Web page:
Forklift Training

Forklift operators use forklifts (also called a lift truck, a high/low, a stacker-truck, trailer loader, sideloader, fork truck, tow-motor or a fork hoist) to pick up and transport materials.  Forklift operators often work in construction, manufacturing and warehouses.

Forklifts are rated for loads at a specified maximum weight and a specified forward centre of gravity. This information is located on a nameplate provided by the manufacturer, and loads must not exceed these specifications. In many jurisdictions it is illegal to remove or tamper with the nameplate without the permission of the forklift manufacturer.

Forklift safety is subject to a variety of standards world-wide.  The most important standard is the ANSI B56—of which stewardship has now been passed from the American National Standards Institute (ANSI) to the Industrial Truck Standards Development Foundation after multi-year negotiations.  ITSDF is a non-profit organization whose only purpose is the promulgation and modernization of the B56 standard.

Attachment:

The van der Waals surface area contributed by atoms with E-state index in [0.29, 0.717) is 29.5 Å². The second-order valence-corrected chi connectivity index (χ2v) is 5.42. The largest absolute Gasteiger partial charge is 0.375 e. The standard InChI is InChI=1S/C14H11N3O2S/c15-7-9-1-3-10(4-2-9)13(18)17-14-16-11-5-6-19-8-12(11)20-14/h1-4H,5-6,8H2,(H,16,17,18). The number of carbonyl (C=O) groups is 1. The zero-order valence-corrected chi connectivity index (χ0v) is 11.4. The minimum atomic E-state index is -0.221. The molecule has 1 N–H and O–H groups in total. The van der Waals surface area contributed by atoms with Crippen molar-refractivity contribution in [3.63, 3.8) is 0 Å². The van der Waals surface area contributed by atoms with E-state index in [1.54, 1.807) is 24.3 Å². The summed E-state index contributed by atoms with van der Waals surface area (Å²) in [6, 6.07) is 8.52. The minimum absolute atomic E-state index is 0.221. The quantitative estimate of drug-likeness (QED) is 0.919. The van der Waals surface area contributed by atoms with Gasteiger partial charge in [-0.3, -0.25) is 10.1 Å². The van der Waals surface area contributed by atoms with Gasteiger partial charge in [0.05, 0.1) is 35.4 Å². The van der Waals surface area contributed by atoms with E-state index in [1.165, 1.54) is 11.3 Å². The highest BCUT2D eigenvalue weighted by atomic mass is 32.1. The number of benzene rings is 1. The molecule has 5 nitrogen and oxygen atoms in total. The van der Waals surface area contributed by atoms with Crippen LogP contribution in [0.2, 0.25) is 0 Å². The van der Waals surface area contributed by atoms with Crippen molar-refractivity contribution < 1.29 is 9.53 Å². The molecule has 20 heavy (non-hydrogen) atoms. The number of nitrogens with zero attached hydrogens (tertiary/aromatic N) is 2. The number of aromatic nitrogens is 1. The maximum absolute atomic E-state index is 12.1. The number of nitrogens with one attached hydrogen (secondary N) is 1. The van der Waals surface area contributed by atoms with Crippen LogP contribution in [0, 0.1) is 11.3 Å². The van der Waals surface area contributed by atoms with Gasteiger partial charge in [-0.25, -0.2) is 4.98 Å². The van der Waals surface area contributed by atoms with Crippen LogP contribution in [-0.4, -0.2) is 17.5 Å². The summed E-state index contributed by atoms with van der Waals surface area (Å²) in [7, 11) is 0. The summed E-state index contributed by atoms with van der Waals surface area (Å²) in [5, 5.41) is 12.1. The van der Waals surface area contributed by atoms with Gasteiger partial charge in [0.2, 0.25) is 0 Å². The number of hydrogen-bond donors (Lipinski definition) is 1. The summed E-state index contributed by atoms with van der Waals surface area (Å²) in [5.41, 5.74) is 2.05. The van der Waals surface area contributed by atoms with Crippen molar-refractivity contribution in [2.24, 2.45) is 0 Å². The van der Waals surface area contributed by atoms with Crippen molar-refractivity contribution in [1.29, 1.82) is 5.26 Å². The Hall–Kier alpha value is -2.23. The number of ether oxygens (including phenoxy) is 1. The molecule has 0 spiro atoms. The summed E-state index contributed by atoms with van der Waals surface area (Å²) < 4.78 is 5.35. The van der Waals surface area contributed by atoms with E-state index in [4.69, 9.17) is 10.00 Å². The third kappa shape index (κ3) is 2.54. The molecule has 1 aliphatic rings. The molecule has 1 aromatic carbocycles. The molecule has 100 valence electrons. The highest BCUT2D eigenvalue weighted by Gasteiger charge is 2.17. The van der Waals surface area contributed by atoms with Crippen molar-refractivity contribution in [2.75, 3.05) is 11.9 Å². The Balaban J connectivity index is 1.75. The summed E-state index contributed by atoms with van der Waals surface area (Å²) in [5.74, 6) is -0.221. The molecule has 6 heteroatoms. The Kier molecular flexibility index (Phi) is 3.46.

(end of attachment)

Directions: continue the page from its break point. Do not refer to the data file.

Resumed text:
Other standards have been implemented in the United States by the Occupational Safety & Health Administration (OSHA).  Forklift Truck Operators must be trained and certified to operate forklift trucks. 

The Environmental Health & Safety Department contracts with third-party organizations to provide Fork-Lift Training.

 It is a violation of Federal law for anyone UNDER 18 years of age to operate a forklift or for anyone OVER 18 years of age who is not properly trained and certified to do so.